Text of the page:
Later that week, the three of us returned to the hotel after the best meal I’ve had in 2006, full and ready to retrieve Cody. Mister T bid us farewell, preparing, I assume, to reach new heights of manual pleasure, and the Hyena, young Cody and I set off in the direction of Fat Tuesday, where we were practically the first people to enter the beach area. This part of the club was framed by two open bars, two stages, and the booth where DJ Kid Capri would soon be holding court. And with no new people we needed to meet, there was rum to drink. First a shot, then a rum and coke, then another shot, then another rum and coke, then another shot, then a break…. Not surprisingly, our communication quickly broke down. Cody’s old woman arrived to whisk him away into statutory heaven, and Akil and I found ourselves with some dance partners. Many random women had been a part of our evenings to this point, but although they weren’t nameless, I couldn’t identify them in a police lineup if my livelihood depended on it. No numbers were ever exchanged, nothing was ever written down, and I noticed how strange this was, not being able to contact people through the use of cell phones. But it also meant that some of the other nights’ misadventures wouldn’t be able to track me down. (In Cancun, at least; damn you, Facebook.)
The next afternoon, we found Mister T sitting on our balcony, quietly serenading himself with “Afternoon Delight,” although he didn’t have a baby to find and hold tight. I thought it was the perfect snapshot of his week, and I asked him why he had been so upset. Correcting me, he said that he most certainly was not, but didn’t specify a reason for his perpetual Mattness. He did, however, declare that he was going out that night, and from the moment we left the Flamingo to see “V for Vendetta,” I could tell that this night was going to be different for Mister Taciturn. Perhaps he wouldn’t even be, well, taciturn.
Though we were retracing our steps, the prospect of world-famous DJ Skribble and an official wet T-shirt contest made a return to Basic quite necessary. Our usual friends from the Flamingo were with us, but what was unusual about the night was Mister T’s enthusiasm. As a matter of fact, for just a few hours, he wasn’t Mister T, but just Matt Weiss. When our waiter poured us shots, Matt had one too. When the Hyena and I smoked some tasty Cohiba cigars, Matt smoked one too, although he foolishly inhaled deeply at one point, and, as a result, suffered a two-minute coughing fit. He also did this after we saw “Brokeback Mountain.” I have no explanation for this. He knows better.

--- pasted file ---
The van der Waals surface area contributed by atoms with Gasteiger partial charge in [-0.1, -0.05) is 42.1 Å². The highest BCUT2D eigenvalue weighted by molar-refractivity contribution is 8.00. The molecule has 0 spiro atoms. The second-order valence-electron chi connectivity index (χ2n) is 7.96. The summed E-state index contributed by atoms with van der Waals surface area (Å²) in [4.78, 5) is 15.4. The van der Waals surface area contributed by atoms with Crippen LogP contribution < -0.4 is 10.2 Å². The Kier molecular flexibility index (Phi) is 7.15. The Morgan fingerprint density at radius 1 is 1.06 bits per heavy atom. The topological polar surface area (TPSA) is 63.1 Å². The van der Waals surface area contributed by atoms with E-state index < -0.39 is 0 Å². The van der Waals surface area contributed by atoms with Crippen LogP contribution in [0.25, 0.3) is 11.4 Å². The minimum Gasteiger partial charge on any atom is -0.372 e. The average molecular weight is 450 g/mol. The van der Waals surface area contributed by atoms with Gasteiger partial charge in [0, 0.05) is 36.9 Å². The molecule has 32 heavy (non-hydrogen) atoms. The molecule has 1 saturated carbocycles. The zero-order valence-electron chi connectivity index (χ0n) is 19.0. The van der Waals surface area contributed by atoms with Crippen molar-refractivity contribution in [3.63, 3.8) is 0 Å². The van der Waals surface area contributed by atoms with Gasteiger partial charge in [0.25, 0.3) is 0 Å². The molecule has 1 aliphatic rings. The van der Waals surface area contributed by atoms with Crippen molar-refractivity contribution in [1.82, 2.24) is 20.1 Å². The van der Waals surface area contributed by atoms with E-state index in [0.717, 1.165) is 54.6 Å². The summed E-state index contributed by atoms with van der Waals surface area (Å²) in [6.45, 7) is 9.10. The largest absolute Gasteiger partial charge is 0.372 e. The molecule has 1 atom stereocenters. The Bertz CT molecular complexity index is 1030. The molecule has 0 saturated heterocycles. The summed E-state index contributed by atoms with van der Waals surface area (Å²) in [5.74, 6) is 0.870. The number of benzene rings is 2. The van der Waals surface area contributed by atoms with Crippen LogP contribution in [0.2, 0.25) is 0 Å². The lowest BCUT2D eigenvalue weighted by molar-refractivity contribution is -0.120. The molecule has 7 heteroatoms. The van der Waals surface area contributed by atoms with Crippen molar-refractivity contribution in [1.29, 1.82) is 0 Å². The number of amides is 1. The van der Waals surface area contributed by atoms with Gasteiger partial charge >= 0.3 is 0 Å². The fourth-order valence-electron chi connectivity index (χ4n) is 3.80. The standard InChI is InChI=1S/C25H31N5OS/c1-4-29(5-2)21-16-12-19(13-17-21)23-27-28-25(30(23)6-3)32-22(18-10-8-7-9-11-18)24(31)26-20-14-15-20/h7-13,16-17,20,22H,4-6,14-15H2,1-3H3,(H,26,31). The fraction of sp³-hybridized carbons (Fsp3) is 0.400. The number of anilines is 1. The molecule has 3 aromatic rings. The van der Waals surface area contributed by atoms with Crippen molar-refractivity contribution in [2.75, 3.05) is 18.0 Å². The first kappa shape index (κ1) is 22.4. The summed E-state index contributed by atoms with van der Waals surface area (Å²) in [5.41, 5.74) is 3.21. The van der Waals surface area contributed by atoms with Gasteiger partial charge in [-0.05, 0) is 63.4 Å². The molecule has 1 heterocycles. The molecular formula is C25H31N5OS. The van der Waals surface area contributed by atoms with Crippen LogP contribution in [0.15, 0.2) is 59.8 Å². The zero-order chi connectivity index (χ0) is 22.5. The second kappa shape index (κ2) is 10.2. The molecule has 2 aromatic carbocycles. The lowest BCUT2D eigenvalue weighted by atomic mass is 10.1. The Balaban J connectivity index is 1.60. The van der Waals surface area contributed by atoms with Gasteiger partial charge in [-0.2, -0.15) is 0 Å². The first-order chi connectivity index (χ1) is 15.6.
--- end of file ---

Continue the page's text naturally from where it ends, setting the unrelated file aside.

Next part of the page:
The Hyena and I had a fun evening dancing and getting soaked while Skribble worked the wheels of steel, but what was more remarkable was Matt’s extroversion. He had a pleasant conversation with Natasha, one of the girls from our hotel, and ushered her to the dance floor, hand in hand. The water came from the floor, and the water came from the ceiling; the T-shirts were wet, the music was blasting, and Matt was dancing. The Hyena and I toasted to a successful week, and, out of the corner of my eye, I saw Matt swoop in for the kiss. For the first time in months, he succeeded, and we cheered, as his week seemed not to have been a complete waste. The Hyena and I had made every effort to enjoy our week, and finally, the night before I left, Matt was momentarily content.
All of these liberating feelings should not have been so unexpected, as this was my fifth trip to the Snake’s Nest, but as I get older and acquire more and more annoying obligations in my daily life, these trips become fresher and more exciting each time. I’m sure there are crazier party locations, more pristine waters, and more fun people to meet in some places on this planet, but, for young Cody, Mister T, the Hyena, and for me, nothing compares to being under the influence of Tropical C.